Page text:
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Contributions of drivers, journalists and others who were involved in any kind of way with Johnny Cecotto during his career...

JON EKEROLD: World Champion motorcycle racing 350cc in 1980;
"Johnny Cecotto first came to the attention of the world with an astonishing performance in the 1975 Daytona 200 mile race. It was a perfor-mance that had the journalists searching for new superlatives, and when it was announced that the kid would contest the 250 and 350 world championships on works Yamahas, the racing world could hardly wait for the action to begin. But Johnny was to prove to be more than just a great racer. He had those indefinable superstar qualities that attract crowds and have the press frantically reaching for their note pads. When we heard the news that Johnny had both won the 250 and 350 GP's in France, beating the great Ago in the process, we were totally stunned. I was to accompany Kork Ballington at the 200 mile race at Imola and I figured it would be a great opportunity to see Cecotto in action. At the 6th gear sweep after the start and finish I had my first glimpse of Johnny. He was the only one not to rolling off and he had the big Yamaha squirming all over the place. But what struck me more than anything else was how smooth and effortless he made it all look. I will never forget the sight of young Johnny trying to make his way to the victory rostrum after the race. With the self-confidence of a man who seemed to know he was destined to be a champion, he strode through the thousands of delirious Italian fans, leathers around his waist and dark glasses in place. He was pure superstar. The French Grand Prix 350 at Paul Ricard in 1980 was undoubtedly the finest race of my career. It was the first opportunity I had of racing against the man while being at the peak of his ability and it was a treat for me to be able to witness his awesome skills up close. Johnny Cecotto was without doubt one of the finest motorcycle riders ever to grace the Grand Prix scene. He was extra-ordinarily skilful and he possessed a fierce will to win. To have beaten him in a straight one to one fight was an incredible thrill for me".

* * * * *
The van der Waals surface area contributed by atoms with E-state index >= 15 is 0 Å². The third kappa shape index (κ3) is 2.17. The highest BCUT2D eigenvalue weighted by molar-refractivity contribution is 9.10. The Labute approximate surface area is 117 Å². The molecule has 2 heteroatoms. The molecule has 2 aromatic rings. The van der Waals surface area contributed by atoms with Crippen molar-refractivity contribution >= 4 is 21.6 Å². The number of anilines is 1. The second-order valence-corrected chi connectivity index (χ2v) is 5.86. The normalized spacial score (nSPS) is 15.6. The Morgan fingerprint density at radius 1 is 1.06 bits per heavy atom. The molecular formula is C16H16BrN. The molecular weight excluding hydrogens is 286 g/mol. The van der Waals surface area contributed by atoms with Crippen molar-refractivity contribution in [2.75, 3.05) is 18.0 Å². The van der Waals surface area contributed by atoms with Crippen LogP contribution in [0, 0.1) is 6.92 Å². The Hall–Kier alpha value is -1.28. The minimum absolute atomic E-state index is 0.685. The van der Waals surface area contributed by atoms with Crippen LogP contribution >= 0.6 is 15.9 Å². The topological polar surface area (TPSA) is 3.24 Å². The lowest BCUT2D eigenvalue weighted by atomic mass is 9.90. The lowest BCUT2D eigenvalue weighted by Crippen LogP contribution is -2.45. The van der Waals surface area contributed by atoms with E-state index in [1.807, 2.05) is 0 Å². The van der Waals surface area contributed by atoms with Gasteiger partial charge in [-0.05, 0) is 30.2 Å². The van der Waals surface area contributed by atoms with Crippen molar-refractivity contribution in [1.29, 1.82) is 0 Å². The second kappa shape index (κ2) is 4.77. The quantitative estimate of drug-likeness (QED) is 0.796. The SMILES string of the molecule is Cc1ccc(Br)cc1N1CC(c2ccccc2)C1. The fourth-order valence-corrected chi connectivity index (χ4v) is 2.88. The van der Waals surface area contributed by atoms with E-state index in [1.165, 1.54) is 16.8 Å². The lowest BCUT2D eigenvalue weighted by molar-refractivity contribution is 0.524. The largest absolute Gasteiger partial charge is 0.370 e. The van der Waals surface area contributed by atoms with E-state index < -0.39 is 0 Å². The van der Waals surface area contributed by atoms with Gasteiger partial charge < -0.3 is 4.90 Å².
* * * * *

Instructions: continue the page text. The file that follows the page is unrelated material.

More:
All words taken from the book "The Privateer" with kind permission of Jon Ekerold

WIL HARTOG: Dutch ex-driver in motorcycle Grand Prix racing;
"I remember Johnny Cecotto as the phenomenon who as a very young driver with number 96 went very fast on the Daytona Speedway in Florida in 1975 . In the following years he showed to be a fantastic racing driver in the Grand Prix's, very fast, always fair and very kind indeed. The most difficult moment I had with Johnny was in 1976 at Assen when he fell of his bike at the Geert Timmer curve. He then lost his burning fuel tank which came against my foot while driving behind him and therefore I had to retire. He was a fantastic racing driver and a magnificent human being".

JON EKEROLD: World Champion motorcycle racing 350cc in 1980;
"Johnny Cecotto first came to the attention of the world with an astonishing performance in the 1975 Daytona 200 mile race. It was a perfor-mance that had the journalists searching for new superlatives, and when it was announced that the kid would contest the 250 and 350 world championships on works Yamahas, the racing world could hardly wait for the action to begin. But Johnny was to prove to be more than just a great racer. He had those indefinable superstar qualities that attract crowds and have the press frantically reaching for their note pads. When we heard the news that Johnny had both won the 250 and 350 GP's in France, beating the great Ago in the process, we were totally stunned. I was to accompany Kork Ballington at the 200 mile race at Imola and I figured it would be a great opportunity to see Cecotto in action. At the 6th gear sweep after the start and finish I had my first glimpse of Johnny. He was the only one not to rolling off and he had the big Yamaha squirming all over the place. But what struck me more than anything else was how smooth and effortless he made it all look. I will never forget the sight of young Johnny trying to make his way to the victory rostrum after the race. With the self-confidence of a man who seemed to know he was destined to be a champion, he strode through the thousands of delirious Italian fans, leathers around his waist and dark glasses in place. He was pure superstar. The French Grand Prix 350 at Paul Ricard in 1980 was undoubtedly the finest race of my career. It was the first opportunity I had of racing against the man while being at the peak of his ability and it was a treat for me to be able to witness his awesome skills up close. Johnny Cecotto was without doubt one of the finest motorcycle riders ever to grace the Grand Prix scene. He was extra-ordinarily skilful and he possessed a fierce will to win. To have beaten him in a straight one to one fight was an incredible thrill for me".
All words taken from the book "The Privateer" with kind permission of Jon Ekerold